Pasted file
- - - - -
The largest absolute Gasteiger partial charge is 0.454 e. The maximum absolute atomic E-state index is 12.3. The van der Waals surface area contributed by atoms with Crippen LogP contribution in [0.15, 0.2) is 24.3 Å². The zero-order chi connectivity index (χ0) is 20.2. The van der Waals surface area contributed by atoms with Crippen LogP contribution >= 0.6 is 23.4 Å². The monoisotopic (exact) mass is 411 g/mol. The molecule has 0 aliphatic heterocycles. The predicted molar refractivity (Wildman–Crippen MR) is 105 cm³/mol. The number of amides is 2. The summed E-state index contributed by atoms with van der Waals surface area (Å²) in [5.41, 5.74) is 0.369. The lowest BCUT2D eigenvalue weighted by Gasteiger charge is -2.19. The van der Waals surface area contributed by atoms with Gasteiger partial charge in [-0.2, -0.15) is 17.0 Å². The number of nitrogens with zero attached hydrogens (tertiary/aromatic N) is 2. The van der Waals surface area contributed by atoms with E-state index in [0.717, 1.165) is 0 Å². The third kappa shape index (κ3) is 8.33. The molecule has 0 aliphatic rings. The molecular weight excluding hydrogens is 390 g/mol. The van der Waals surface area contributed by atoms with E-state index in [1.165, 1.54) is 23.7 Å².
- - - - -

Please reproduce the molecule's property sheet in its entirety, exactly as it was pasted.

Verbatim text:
The largest absolute Gasteiger partial charge is 0.454 e. The maximum absolute atomic E-state index is 12.3. The van der Waals surface area contributed by atoms with Crippen LogP contribution in [0.15, 0.2) is 24.3 Å². The zero-order chi connectivity index (χ0) is 20.2. The van der Waals surface area contributed by atoms with Crippen LogP contribution >= 0.6 is 23.4 Å². The monoisotopic (exact) mass is 411 g/mol. The molecule has 0 aliphatic heterocycles. The predicted molar refractivity (Wildman–Crippen MR) is 105 cm³/mol. The number of amides is 2. The summed E-state index contributed by atoms with van der Waals surface area (Å²) in [5.41, 5.74) is 0.369. The lowest BCUT2D eigenvalue weighted by Gasteiger charge is -2.19. The van der Waals surface area contributed by atoms with Gasteiger partial charge in [-0.2, -0.15) is 17.0 Å². The number of nitrogens with zero attached hydrogens (tertiary/aromatic N) is 2. The van der Waals surface area contributed by atoms with E-state index in [0.717, 1.165) is 0 Å². The third kappa shape index (κ3) is 8.33. The molecule has 0 aliphatic rings. The molecular weight excluding hydrogens is 390 g/mol. The van der Waals surface area contributed by atoms with E-state index in [1.165, 1.54) is 23.7 Å².